By George F. Indest III, J.D., M.P.A., LL.M., Board Certified by The Florida Bar in Health Law
Registered nurses at ten HCA hospitals in Florida have reached a collective bargaining agreement with the hospital chain. After negotiating for over a year, National Nurses United–a union for registered nurses–announced that it finalized the agreement with HCA on May 7, 2012.
The agreement affects over 3,000 Florida registered nurses at HCA hospitals. It will be effective for three years.
According to National Nurses United, Florida HCA management has agreed to establish a committee of elected nurses at each hospital to make recommendations on improving patient care. The contract also protects nurses against forced overtime and provides for a new wage system based on experience.
Milestone for Florida Nurses.
This collective bargaining agreement is a milestone for Florida nurses. It provides some degree of security and assurances of fairness to nurses before they can be terminated. Internal grievance procedures will have to be complied with by the employing hospital which will no longer be able to arbitrarily terminate a nurse.
Unionization Means Written Contract for Nurses.
This also means that nurses employed by the hospital will now have a written contract and will have contractual rights. Most nurses work as “at will employees” without a contract. This allows them to be fired for any (non-discriminatory) reason or no reason at all. This will prevent that from happening from now on.
This also has an advantage even for those nurses who are not union members. The labor contract will apply to them, too, giving them contract rights, as well.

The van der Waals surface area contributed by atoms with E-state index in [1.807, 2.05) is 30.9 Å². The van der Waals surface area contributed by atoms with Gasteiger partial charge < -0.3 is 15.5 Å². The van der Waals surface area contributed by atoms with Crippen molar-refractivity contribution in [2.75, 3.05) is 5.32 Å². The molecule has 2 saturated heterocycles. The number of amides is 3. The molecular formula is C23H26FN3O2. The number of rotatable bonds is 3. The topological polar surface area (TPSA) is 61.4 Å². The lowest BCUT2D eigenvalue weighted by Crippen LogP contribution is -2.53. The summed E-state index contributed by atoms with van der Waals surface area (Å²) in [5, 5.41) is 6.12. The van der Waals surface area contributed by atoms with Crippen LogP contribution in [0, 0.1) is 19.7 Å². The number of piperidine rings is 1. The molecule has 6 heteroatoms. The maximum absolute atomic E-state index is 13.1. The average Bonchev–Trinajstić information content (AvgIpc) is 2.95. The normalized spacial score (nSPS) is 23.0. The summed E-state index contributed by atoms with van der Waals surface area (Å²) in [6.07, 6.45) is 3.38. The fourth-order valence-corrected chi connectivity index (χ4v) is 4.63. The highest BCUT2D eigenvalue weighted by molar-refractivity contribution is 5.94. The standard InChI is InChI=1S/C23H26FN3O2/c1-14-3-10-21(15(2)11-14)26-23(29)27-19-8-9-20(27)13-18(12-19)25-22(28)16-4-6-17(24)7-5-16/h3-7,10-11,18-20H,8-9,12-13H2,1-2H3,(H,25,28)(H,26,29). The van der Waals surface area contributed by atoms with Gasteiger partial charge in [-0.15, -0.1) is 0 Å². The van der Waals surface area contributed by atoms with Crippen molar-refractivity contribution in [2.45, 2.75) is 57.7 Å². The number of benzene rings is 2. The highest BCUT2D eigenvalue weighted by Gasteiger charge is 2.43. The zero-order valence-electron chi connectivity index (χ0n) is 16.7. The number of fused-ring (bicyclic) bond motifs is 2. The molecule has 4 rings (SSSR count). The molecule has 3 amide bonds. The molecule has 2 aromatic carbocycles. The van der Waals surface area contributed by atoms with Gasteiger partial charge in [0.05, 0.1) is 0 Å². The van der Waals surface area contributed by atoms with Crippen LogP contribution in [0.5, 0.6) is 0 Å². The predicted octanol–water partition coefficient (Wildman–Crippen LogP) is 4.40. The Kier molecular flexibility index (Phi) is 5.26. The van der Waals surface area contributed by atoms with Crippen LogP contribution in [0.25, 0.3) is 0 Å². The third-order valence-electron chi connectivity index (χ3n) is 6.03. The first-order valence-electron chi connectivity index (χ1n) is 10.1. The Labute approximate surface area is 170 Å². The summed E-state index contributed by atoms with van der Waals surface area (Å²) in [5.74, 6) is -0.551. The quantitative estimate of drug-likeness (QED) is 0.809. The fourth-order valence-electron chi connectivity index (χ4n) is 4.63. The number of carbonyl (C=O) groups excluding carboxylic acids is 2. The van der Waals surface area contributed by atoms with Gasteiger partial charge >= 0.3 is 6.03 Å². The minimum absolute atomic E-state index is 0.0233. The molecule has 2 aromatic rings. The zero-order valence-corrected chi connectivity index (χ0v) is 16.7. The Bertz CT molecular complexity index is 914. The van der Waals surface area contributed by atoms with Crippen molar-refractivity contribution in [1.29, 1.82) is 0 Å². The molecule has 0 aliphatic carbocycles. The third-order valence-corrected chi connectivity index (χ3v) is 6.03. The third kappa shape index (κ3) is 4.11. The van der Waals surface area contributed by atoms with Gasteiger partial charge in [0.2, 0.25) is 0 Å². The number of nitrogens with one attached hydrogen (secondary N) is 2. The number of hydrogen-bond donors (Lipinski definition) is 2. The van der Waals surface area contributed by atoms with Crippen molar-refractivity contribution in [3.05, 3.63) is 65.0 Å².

Although the union believes that the RNs covered by the new agreement will greatly benefit from it, there are often problems that arise from union negotiations that may not be initially apparent.
For example, the nurse employee will have the right to have a union representative present at any disciplinary proceedings, interviews, or investigations by the hospital employer. A nurse may feel that having a union representative present will ensure that his or her legal interests are protected. However, this is not always the case. A union representative will generally not do anything to jeopardize the union’s relationship with the employer. Additionally, the union representative is not a lawyer and often will not be able to provide legal strategy, legal advice, or good defenses to the nurse.
Union reps should never be mistaken for legal counsel. They will likely have no legal background and are not a substitute for an attorney.
Nurses Unfairly Accused of Diverting Narcotics.
This firm has heard from a number of nurses employed by hospitals across the state and regularly represents them. Often we are contacted by nurses who state that they are unfairly and incorrectly accused of diverting narcotics from patients or pilfering them from Pyxis, Diebold or ther brands of automated pharmacy dispensing systems. Many of these have been terminated by their employers even though their drug tests came back negative or they passed a polygraph examination (lie detector test).
When nurses are unionized and have contractual rights, this helps to end unfair and arbitrary terminations. Such abuses by hospital employers cause nurses to decide to vote in favor of unionization.
Contact Health Law Attorneys Experienced with Nursing Issues Today.
The attorneys of The Health Law Firm provide legal representation to nurses, nurse practitioners, and CRNAs in investigations, contract negotiations, licensing issues and at Board of Nursing hearings. They also advise nurses wrongfully accused of diverting drugs and those wrongfully terminated from employment. Its attorneys represent nurses in DOH investigations, Board of Nursing cases and administrative hearings.
To contact The Health Law Firm, please call (407) 331-6620 or (850) 439-1001 and visit our website at www.TheHealthLawFirm.com.
Dymond, Richard. “Nurses Win First Bargaining Contract with HCA’s Blake, Doctor’s Hospital.” Bradenton Herald. (May 8, 2012). From
Peters Smith, Barbara. Registered Nurses Reach Labor Agreement with 10 Florida Hospitals.” Herald-Tribune. (May 7, 2012). From
About the Author: George F. Indest III, J.D., M.P.A., LL.M., is Board Certified by The Florida Bar in Health Law. He is the President and Managing Partner of The Health Law Firm, which has a national practice. Its main office is in the Orlando, Florida, area. www.TheHealthLawFirm.com The Health Law Firm, 1101 Douglas Ave., Altamonte Springs, FL 32714, Phone: (407) 331-6620.